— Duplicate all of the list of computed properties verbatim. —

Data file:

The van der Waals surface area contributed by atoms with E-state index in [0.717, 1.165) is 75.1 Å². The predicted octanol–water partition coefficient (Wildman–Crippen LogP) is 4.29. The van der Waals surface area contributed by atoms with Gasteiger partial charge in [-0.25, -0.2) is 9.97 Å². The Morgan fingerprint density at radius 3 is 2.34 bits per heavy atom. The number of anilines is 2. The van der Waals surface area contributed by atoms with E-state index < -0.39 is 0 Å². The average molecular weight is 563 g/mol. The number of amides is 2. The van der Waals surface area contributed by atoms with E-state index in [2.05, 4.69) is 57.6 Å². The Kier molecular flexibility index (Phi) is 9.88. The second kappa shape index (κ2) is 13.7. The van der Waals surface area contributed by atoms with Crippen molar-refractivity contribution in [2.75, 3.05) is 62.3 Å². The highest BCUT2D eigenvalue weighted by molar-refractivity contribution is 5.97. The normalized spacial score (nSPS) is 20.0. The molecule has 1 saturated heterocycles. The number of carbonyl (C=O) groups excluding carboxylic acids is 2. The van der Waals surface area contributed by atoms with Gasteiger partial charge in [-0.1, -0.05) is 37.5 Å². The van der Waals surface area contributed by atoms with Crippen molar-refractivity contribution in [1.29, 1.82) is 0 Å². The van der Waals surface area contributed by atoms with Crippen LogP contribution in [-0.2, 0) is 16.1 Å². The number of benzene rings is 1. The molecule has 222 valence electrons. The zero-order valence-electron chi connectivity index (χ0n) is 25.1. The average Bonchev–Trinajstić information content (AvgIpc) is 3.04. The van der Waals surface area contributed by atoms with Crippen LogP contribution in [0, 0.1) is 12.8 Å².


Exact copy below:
The van der Waals surface area contributed by atoms with E-state index in [0.717, 1.165) is 75.1 Å². The predicted octanol–water partition coefficient (Wildman–Crippen LogP) is 4.29. The van der Waals surface area contributed by atoms with Gasteiger partial charge in [-0.25, -0.2) is 9.97 Å². The Morgan fingerprint density at radius 3 is 2.34 bits per heavy atom. The number of anilines is 2. The van der Waals surface area contributed by atoms with E-state index < -0.39 is 0 Å². The average molecular weight is 563 g/mol. The number of amides is 2. The van der Waals surface area contributed by atoms with E-state index in [2.05, 4.69) is 57.6 Å². The Kier molecular flexibility index (Phi) is 9.88. The second kappa shape index (κ2) is 13.7. The van der Waals surface area contributed by atoms with Crippen molar-refractivity contribution in [2.75, 3.05) is 62.3 Å². The highest BCUT2D eigenvalue weighted by molar-refractivity contribution is 5.97. The normalized spacial score (nSPS) is 20.0. The molecule has 1 saturated heterocycles. The number of carbonyl (C=O) groups excluding carboxylic acids is 2. The van der Waals surface area contributed by atoms with Gasteiger partial charge in [-0.1, -0.05) is 37.5 Å². The van der Waals surface area contributed by atoms with Crippen molar-refractivity contribution in [1.29, 1.82) is 0 Å². The van der Waals surface area contributed by atoms with Crippen LogP contribution in [-0.2, 0) is 16.1 Å². The number of benzene rings is 1. The molecule has 222 valence electrons. The zero-order valence-electron chi connectivity index (χ0n) is 25.1. The average Bonchev–Trinajstić information content (AvgIpc) is 3.04. The van der Waals surface area contributed by atoms with Crippen LogP contribution in [0, 0.1) is 12.8 Å².